Algebra II

Virtual Spring Semester 2021



Virtual Instructor: Matt Kerr
Empty Office: Cupples I, Room 114 [all office hours are on Zoom]
e-mail: matkerr [at] wustl.edu
Virtual Office Hours: 8-9pm M, 2:45-3:30 W, 4-4:45 F

Course Outline:

I. Galois Theory
II. Linear Algebraic Groups
III. Representation Theory
IV. Commutative Rings

This is the second half of a year-long course which forms the basis for the Ph.D. qualifying examination in algebra.

Prerequisites: Math 5031, or permission of the instructor.

Class Schedule:

Lectures are on Monday, Wednesday and Friday, from 2-2:45 PM, on Zoom. First class is Monday Jan. 25 and last class is Monday May 3. There is no class on Mar. 3, Mar. 22, or April 12 (study/wellness days).

Midterm Exam: due Friday Mar. 19 (take home)
Final Exam: Tuesday, May 11

The final exam is currently presumed to be a take-home exam as well, due on May 11. If the virus situation changes and we are in person, it will take place on this date from 3:30-5:30 PM.

Assignments:

These will be due, via PDF upload to Canvas, on Tuesdays at 5pm. Solutions will also be posted on Canvas and may include students' work. I encourage you to visit my office hours to discuss problem sets, and to form study groups to discuss the more difficult problems (though solutions must be written up independently).

This is, of course, a "proof course". Please write your solutions legibly, linearly, logically and concisely, in complete sentences with proper mathematical grammar, and cite the results you use ("by Proposition (1.2.3) in the lecture notes/Jacobson, it follows that ..."). In addition, make sure to document any ideas that come from another text, person, or online source.

Problem Set 1 (due Tuesday Feb. 2)
Problem Set 2 (due Tuesday Feb. 9)
Problem Set 3 (due Tuesday Feb. 16)
Problem Set 4 (due Tuesday Feb. 23)
No HW due week of March 1 (wellness days)
Problem Set 5 (due Tuesday Mar. 9)
Problem Set 6 (due Tuesday Mar. 16)
Problem Set 7 (due Tuesday Mar. 30)
Problem Set 8 (due Tuesday Apr. 6)
Problem Set 9 (due Wednesday Apr. 14)
Problem Set 10 (due Tuesday Apr. 20)
Problem Set 11 (due Tuesday Apr. 27)
Problem Set 12 (due Tuesday May 4)

Grader: Xiaojiang Cheng

Lecture Notes:

Posted here as I write them, these will serve as our primary text, supplemented by the Jacobson book (see below).

I. Galois Theory
A. Field extensions
B. Constructible points
C. Splitting fields
D. Algebraic closures
E. Multiple roots
F. Separable, normal, and Galois extensions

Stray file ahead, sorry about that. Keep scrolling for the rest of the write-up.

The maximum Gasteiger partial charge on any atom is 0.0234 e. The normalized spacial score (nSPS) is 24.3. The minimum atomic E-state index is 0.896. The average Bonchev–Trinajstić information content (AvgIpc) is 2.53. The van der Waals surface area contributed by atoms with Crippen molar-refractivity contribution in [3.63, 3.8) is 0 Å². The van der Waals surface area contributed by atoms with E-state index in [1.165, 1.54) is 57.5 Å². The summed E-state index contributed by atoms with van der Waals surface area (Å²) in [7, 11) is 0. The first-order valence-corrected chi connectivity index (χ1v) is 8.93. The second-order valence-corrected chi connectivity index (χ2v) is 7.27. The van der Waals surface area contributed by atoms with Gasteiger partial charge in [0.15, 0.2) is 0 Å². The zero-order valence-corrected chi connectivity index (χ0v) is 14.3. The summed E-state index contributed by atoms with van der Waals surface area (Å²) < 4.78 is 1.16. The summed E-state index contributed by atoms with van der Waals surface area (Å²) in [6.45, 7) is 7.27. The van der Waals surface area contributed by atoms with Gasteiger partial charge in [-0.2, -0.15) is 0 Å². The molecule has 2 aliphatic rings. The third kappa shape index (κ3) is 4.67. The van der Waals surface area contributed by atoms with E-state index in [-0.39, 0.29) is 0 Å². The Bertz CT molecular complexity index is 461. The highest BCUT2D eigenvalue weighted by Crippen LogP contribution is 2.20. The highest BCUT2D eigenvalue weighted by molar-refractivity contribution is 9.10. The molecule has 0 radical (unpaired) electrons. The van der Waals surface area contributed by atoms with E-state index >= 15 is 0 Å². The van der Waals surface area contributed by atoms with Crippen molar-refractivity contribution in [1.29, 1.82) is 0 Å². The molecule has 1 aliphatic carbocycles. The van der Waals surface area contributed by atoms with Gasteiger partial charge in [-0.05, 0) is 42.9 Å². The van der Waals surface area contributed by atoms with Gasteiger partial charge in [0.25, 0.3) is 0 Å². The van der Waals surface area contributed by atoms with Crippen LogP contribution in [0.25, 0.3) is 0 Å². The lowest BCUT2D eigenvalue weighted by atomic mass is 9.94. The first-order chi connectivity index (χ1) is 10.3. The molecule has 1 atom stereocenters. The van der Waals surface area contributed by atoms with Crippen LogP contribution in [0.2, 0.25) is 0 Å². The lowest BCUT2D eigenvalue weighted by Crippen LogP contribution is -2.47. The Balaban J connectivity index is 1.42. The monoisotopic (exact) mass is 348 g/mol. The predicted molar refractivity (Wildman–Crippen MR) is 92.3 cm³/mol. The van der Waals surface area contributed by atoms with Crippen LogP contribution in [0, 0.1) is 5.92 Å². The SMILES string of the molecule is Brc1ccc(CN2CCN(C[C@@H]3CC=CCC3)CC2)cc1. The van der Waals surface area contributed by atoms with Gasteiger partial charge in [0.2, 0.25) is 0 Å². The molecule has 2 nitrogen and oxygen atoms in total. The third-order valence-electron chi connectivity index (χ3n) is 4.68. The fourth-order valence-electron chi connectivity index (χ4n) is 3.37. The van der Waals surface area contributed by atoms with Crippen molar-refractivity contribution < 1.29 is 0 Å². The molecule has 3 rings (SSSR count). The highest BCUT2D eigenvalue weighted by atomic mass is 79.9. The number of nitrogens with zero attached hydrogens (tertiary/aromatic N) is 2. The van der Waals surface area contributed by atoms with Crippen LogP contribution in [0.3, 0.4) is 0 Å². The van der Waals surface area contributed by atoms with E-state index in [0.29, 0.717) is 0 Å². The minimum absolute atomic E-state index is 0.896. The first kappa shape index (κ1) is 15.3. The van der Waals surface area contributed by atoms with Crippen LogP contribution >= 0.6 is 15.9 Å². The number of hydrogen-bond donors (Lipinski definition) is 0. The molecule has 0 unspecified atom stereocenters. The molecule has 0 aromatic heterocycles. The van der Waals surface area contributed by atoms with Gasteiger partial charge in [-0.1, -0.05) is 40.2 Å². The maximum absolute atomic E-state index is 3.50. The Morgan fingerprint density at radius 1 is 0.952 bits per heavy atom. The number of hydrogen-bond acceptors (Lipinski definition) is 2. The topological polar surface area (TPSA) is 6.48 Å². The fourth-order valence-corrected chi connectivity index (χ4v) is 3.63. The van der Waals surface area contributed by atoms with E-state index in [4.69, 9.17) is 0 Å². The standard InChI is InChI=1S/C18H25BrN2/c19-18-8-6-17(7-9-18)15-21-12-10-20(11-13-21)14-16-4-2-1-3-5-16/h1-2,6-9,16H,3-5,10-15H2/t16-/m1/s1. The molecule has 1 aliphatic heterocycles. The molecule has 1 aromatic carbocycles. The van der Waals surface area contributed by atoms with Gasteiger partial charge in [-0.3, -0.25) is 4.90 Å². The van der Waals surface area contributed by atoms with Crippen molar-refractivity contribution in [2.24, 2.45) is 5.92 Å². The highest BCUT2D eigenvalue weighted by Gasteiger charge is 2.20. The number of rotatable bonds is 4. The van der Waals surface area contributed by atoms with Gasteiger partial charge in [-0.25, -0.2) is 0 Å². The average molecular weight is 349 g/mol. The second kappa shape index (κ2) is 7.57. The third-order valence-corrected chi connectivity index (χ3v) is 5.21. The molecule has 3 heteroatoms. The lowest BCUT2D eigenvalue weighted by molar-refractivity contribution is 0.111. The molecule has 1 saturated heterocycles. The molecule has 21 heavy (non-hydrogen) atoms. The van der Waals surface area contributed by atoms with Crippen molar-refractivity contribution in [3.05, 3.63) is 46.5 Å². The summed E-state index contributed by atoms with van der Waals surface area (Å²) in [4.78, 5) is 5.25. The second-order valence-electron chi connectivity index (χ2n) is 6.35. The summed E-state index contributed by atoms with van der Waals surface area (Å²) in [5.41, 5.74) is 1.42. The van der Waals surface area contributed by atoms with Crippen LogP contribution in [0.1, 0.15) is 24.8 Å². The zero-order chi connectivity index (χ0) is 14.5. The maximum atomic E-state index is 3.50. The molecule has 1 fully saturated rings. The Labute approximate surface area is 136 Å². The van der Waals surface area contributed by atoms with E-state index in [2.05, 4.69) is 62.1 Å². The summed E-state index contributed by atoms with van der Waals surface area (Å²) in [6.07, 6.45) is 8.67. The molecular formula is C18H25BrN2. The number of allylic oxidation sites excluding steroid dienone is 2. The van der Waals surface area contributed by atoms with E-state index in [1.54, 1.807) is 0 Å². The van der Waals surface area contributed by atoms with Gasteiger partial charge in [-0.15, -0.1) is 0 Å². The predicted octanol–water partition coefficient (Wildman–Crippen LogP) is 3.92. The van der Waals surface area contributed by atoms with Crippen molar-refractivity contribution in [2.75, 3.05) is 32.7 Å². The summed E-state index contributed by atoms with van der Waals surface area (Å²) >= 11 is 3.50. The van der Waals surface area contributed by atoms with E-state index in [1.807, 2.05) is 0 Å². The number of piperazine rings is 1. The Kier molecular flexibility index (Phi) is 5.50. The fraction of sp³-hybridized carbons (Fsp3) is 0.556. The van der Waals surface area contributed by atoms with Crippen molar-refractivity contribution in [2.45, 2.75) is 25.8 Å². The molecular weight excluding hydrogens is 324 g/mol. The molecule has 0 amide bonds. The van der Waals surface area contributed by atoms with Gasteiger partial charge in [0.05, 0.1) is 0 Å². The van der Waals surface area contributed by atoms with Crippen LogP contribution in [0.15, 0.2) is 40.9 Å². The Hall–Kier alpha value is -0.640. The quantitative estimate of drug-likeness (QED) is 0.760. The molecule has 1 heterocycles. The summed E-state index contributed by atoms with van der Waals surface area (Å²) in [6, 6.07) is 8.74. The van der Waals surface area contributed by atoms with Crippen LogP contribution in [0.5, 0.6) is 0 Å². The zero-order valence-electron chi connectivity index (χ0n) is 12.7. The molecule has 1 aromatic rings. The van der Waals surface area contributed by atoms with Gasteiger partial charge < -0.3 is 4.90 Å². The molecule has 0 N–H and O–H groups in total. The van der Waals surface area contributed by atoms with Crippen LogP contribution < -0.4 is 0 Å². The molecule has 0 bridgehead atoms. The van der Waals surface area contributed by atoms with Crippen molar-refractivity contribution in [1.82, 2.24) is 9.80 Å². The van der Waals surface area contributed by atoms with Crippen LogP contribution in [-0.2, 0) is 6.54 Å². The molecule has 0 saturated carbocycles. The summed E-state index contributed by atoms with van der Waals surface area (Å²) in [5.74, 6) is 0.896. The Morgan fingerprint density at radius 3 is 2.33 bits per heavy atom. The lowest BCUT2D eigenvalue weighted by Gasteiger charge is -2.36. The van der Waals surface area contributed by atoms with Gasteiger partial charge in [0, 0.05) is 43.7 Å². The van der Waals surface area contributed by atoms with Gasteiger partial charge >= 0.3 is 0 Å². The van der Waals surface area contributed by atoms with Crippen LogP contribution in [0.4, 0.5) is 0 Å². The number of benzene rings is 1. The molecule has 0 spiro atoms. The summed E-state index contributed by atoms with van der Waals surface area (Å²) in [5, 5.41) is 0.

G. Automorphisms and fixed fields
H. Finite fields
I. Simple extensions
J. Solvable groups and radical extensions
K. Discriminants, cubics, and quartics
L. Higher degree
M. Norms and traces
N. Transcendental extensions
II. Linear algebraic groups
A. Bilinear forms
B. Zoology of classical groups
C. Symplectic groups
D. Quadratic forms and orthogonal groups
E. Hermitian forms and unitary groups
III. Representation theory
A. Semisimple modules and rings
B. Artin-Wedderburn theorem
C. Semisimple algebras
D. Characters of representations
IV. Commutative rings
A. Localization
B. Chain conditions
C. Primes and radicals
D. Primary decomposition
E. Nakayama's lemma
F. Ring extensions
G. Affine varieties
Link to Algebra I course notes.

Books:

Nathan Jacobson, Basic Algebra I (2nd Ed.); Dover

is the recommended textbook. We will in large part follow it and use exercises from it for the treatment of Galois theory and bilinear forms (but not for the later parts of the course).

There are many other excellent standard texts, including

D.J.H. Garling, A Course in Galois Theory; Cambridge Univ. Press,

Thomas Hungerford, Algebra; Springer-Verlag,

Serge Lang, Algebra; Springer-Verlag,

and

Joseph Rotman, Advanced Modern Algebra; Prentice-Hall.

Grading Policy:

Your final grade for the semester is determined as follows: HW 40%, midterm 20%, final exam 40%. I will drop the lowest two grades you receive on homework.

Homework and examination grades will be regularly updated on Canvas.

Grades are typically curved in a course like this but will never be less than the following scale:

A+ A A- B+ B B- C+ C C- D F
TBA 90+ [85,90) [80,85) [75,80) [70,75) [65,70) [60,65) [55,60) [50,55) [0,50)

If you are a graduate student, a letter grade of B is required to pass; if you are an undergraduate taking this class Pass/Fail, you must earn a C- to pass.

The Washington University academic integrity policies are here. All work submitted under your name is expected to be your own; please make sure to document any ideas that come from another source.